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Need help understanding Linear algebra proofs (and linear algebra in general)

  1. Sep 5, 2012 #1
    Hey all,

    I am trying to get a head start on Linear Algebra before i start taking classes in a couple weeks. I am about to go into my second year undergraduate and all i have behind my belt is calculus (single varialbe, multivariable, and vector analysis (curl, divergence, etc)).

    I am having a ton of trouble wrapping my head around stuff like vector spaces. Spans are especially difficult for me to understand because i can't visualize them. I understand what is said when i read the book, but it doesn't help me with go further because of the way it's presented.

    I am using Axler's Linear Algebra Done Right to study from and here is an excerpt from chapter 2 about the lemme i can't understand.

    It is used for this proof

    How can I adjust my way of thinking as to not get bogged down by the the strange new world of linear algebra? It has new notation, new ideas, and new things that i simply can't understand!!!
     
  2. jcsd
  3. Sep 5, 2012 #2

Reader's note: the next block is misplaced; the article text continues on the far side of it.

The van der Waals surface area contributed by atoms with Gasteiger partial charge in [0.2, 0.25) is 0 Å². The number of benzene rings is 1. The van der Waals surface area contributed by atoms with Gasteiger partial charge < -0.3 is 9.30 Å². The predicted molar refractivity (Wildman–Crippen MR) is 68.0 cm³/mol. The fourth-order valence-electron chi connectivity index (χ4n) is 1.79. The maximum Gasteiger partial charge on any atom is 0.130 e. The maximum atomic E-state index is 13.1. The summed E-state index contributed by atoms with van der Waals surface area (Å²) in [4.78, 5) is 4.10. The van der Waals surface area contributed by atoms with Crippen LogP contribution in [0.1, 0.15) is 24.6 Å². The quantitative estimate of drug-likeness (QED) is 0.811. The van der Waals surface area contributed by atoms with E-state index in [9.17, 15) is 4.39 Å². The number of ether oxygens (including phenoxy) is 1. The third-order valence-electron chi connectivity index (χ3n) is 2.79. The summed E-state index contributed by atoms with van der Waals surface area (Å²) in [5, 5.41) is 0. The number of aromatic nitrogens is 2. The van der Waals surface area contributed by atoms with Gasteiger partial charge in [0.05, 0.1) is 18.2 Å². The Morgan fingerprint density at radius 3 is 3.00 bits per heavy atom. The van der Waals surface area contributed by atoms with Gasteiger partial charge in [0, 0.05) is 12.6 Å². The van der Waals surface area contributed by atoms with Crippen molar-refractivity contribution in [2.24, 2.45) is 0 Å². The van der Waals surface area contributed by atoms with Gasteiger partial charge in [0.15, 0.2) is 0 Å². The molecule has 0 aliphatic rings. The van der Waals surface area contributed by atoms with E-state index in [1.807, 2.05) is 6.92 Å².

chiro

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    Hey Sysman and welcome to the forums.

    The easiest way to think of it is as follows: a space will have some sort of basis. The basis will consist of so many linearly independent "vectors" and the right linear combination of said basis vectors can be used to describe any point in that space.

    Usually we look at bases like the standard ones (i,j,k in 3D) but these are not the only ways (they don't even have to be orthogonal but there are reasons why we use orthogonal bases).

    So the dimension of the space is equal to the minimum number of linearly independent vectors you need to describe the space.

    Now you can get a subset of all vectors in the vector space and create a "basis" for this set (i.e. reduce it to a set of vectors where all elements of our subset can be written as a linear combination of some of the vectors in the subset).

    You may end up finding that you have instances where you can construct a basis that has a less number of vectors than the basis for the whole space because a lot of the vectors are linearly dependent with the other ones.

    In the above case, this is why you get the inequality as opposed to the equality.

    To understand this as an example imagine you have (1,2,3,4) (2,4,6,8) (3,6,9,12): you know that all vectors in this space are linearly combinations of (1,2,3,4) so you only need one vector to describe the information in this set.

    But of course in the whole space of R^4 you need four linearly independent vectors, but you happen to have chosen a special subspace where they are all linearly dependent.
     
  4. Sep 5, 2012 #3
    If you have only one vector, the span of that vector is a line through the origin. Every point on this line is a scalar multiple of the vector.

    If you have two vectors, then as long as those two vectors aren't collinear, the span is a plane through the origin. Every point on that plane is a linear combination of the two vectors.